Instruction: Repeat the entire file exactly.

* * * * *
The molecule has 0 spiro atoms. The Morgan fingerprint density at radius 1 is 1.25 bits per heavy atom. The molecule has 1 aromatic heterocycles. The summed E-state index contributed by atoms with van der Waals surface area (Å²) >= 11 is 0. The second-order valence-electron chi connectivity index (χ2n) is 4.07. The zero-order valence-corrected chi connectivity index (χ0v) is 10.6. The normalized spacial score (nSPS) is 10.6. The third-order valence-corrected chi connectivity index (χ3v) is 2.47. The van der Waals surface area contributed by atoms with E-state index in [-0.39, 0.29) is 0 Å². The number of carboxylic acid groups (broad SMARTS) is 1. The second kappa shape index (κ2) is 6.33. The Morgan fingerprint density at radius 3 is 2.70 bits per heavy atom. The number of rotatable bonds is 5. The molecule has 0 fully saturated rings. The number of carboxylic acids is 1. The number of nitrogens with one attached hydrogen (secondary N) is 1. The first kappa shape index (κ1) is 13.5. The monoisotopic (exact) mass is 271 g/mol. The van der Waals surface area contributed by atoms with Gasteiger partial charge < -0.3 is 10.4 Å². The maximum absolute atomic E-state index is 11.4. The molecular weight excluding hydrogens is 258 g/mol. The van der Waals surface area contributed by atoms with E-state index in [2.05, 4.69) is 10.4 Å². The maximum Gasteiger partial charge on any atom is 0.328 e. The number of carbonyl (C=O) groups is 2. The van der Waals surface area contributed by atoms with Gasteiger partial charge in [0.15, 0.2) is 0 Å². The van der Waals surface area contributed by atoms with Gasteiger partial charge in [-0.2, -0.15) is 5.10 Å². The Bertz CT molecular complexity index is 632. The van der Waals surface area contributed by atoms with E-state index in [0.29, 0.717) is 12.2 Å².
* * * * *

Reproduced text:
The molecule has 0 spiro atoms. The Morgan fingerprint density at radius 1 is 1.25 bits per heavy atom. The molecule has 1 aromatic heterocycles. The summed E-state index contributed by atoms with van der Waals surface area (Å²) >= 11 is 0. The second-order valence-electron chi connectivity index (χ2n) is 4.07. The zero-order valence-corrected chi connectivity index (χ0v) is 10.6. The normalized spacial score (nSPS) is 10.6. The third-order valence-corrected chi connectivity index (χ3v) is 2.47. The van der Waals surface area contributed by atoms with E-state index in [-0.39, 0.29) is 0 Å². The number of carboxylic acid groups (broad SMARTS) is 1. The second kappa shape index (κ2) is 6.33. The Morgan fingerprint density at radius 3 is 2.70 bits per heavy atom. The number of rotatable bonds is 5. The molecule has 0 fully saturated rings. The number of carboxylic acids is 1. The number of nitrogens with one attached hydrogen (secondary N) is 1. The first kappa shape index (κ1) is 13.5. The monoisotopic (exact) mass is 271 g/mol. The van der Waals surface area contributed by atoms with Gasteiger partial charge < -0.3 is 10.4 Å². The maximum absolute atomic E-state index is 11.4. The molecular weight excluding hydrogens is 258 g/mol. The van der Waals surface area contributed by atoms with E-state index in [2.05, 4.69) is 10.4 Å². The maximum Gasteiger partial charge on any atom is 0.328 e. The number of carbonyl (C=O) groups is 2. The van der Waals surface area contributed by atoms with Gasteiger partial charge in [0.15, 0.2) is 0 Å². The van der Waals surface area contributed by atoms with Gasteiger partial charge in [-0.2, -0.15) is 5.10 Å². The Bertz CT molecular complexity index is 632. The van der Waals surface area contributed by atoms with E-state index in [0.29, 0.717) is 12.2 Å².